TODAY’S STUDY: BRINGING UTILITIES AND CUSTOMERS TOGETHER
Improving Customer Experience and Efficiency Program Outcomes
Megan Billingsley, Chris Stratton, Emily Martin Fadrhonc January 2016 (Lawrence Berkeley National Laboratory)
Many comprehensive home energy upgrade programs have found that, to convert a high percentage of inquiries into completed upgrades, homeowners need more than just financial incentives. To provide additional support, streamline the home upgrade process, and increase the number, depth, and breadth of energy-saving measures installed, several home energy upgrade programs offer energy advisor services to guide the customer through the home energy upgrade process. These services range from intensive coordination with homeowners to answering questions as needed. In the most involved cases, the energy advisor might provide a full suite of services, including scheduling the initial energy assessment, completing a walkthrough of the home, directly installing simple energy-saving measures, reviewing contractor bids, and performing quality assurance tests after the upgrade has been completed.
Providing these services offers an opportunity to gain homeowners’ trust, build program credibility, and more actively encourage participants to complete recommended upgrades. These benefits are tempered by the cost of offering advisors’ services. While many of the programs highlighted in this program brief are fairly new, the services provided by energy advisors have already played an important role in facilitating comprehensive home energy upgrades.
Helping Homeowners Overcome Obstacles to Energy Efficiency
Homeowners face multiple barriers that can significantly hinder completion of a home energy upgrade. The benefits of lower energy bills, increased comfort, and a healthier indoor environment can be overshadowed by the upfront costs, uncertainty about who to trust with the project, and life’s other priorities. Factor in concerns about the time required to understand and manage an upgrade project, and these obstacles often prevail. Barriers can be broadly categorized as informational (e.g., homeowners are not familiar with the concept of home energy upgrades, the benefits of an upgrade, or how to participate in the program), decision-making (e.g., uncertainty about how to select a contractor or understand a contractor’s scope of work), and transactional (e.g., selecting and scheduling a contractor, filling out program paperwork).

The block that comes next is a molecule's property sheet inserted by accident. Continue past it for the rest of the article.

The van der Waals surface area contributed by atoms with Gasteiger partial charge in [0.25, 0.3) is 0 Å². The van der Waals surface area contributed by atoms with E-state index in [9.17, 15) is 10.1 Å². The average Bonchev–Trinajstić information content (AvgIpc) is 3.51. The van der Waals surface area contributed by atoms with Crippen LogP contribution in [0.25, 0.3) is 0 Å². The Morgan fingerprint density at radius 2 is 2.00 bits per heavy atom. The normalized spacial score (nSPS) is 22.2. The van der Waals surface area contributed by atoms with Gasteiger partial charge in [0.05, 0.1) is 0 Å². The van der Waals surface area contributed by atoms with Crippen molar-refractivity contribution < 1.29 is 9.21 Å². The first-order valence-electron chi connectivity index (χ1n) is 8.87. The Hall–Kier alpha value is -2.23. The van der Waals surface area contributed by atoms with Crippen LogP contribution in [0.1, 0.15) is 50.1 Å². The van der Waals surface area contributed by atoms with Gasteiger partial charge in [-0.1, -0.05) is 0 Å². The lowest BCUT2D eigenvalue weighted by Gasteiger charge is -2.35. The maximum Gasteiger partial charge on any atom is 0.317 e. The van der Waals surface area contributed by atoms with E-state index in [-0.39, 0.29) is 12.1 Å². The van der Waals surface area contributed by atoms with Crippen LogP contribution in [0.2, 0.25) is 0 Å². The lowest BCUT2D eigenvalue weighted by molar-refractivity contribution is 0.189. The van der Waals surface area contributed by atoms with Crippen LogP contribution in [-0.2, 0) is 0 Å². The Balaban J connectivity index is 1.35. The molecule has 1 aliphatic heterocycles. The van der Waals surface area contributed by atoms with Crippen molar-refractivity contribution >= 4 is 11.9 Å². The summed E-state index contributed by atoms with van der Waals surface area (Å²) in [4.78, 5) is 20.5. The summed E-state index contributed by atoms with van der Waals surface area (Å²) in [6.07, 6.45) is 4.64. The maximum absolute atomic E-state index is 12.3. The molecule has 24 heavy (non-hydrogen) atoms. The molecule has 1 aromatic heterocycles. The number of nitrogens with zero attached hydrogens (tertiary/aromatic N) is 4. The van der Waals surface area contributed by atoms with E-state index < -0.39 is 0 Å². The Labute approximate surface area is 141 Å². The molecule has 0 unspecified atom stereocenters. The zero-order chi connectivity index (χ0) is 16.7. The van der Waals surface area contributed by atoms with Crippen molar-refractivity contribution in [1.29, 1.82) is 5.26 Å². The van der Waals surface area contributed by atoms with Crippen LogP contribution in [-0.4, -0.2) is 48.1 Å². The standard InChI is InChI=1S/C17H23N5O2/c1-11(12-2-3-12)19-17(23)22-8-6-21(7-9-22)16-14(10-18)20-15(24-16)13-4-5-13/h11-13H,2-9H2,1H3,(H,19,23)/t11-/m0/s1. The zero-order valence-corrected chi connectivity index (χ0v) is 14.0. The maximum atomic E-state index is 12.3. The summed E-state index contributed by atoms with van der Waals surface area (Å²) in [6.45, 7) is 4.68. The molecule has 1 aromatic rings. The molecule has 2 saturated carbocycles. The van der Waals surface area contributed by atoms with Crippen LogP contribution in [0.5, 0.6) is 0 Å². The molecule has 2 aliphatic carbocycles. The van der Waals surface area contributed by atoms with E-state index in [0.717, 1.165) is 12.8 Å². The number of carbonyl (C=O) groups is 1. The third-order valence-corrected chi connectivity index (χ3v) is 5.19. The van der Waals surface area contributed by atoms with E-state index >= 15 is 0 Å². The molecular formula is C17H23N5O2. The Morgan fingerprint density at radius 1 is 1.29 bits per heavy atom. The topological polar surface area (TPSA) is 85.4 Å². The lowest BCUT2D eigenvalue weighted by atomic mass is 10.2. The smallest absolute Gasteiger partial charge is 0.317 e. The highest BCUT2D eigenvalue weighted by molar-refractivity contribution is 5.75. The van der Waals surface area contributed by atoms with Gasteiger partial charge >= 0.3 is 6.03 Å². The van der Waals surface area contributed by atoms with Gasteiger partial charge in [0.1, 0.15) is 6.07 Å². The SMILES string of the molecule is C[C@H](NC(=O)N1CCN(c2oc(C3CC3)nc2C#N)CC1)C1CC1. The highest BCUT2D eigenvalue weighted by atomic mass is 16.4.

To help homeowners overcome these challenges, some energy efficiency program administrators have created an energy advisor (EA), or energy coach, role to guide homeowners through the upgrade process. The EA’s primary function is to streamline the upgrade experience for homeowners. EAs are commonly available to answer homeowners’ questions over the phone or in person, review contractor bids, and ensure the quality of work performed. Additionally, some EAs provide outreach service, becoming the face of energy efficiency in the areas they serve and attending community events to present an overview of the home upgrade process and recruit participants. Some programs have also used the EA position to generate leads, provide quality assurance and quality control (QA/QC) on completed work, and develop relationships with the local contractor workforce. Table 1 summarizes common barriers that can impede home upgrade activity and effective strategies that programs employing EAs have utilized to overcome them.
The level of service provided by an EA varies depending on factors such as program goals and budget, locally identified barriers, and the characteristics of the existing contractor pool. Every program discussed here carefully weighed their local circumstances as they designed the EA role, and the unique set of services offered by the EA reflects the programs’ goals and constraints.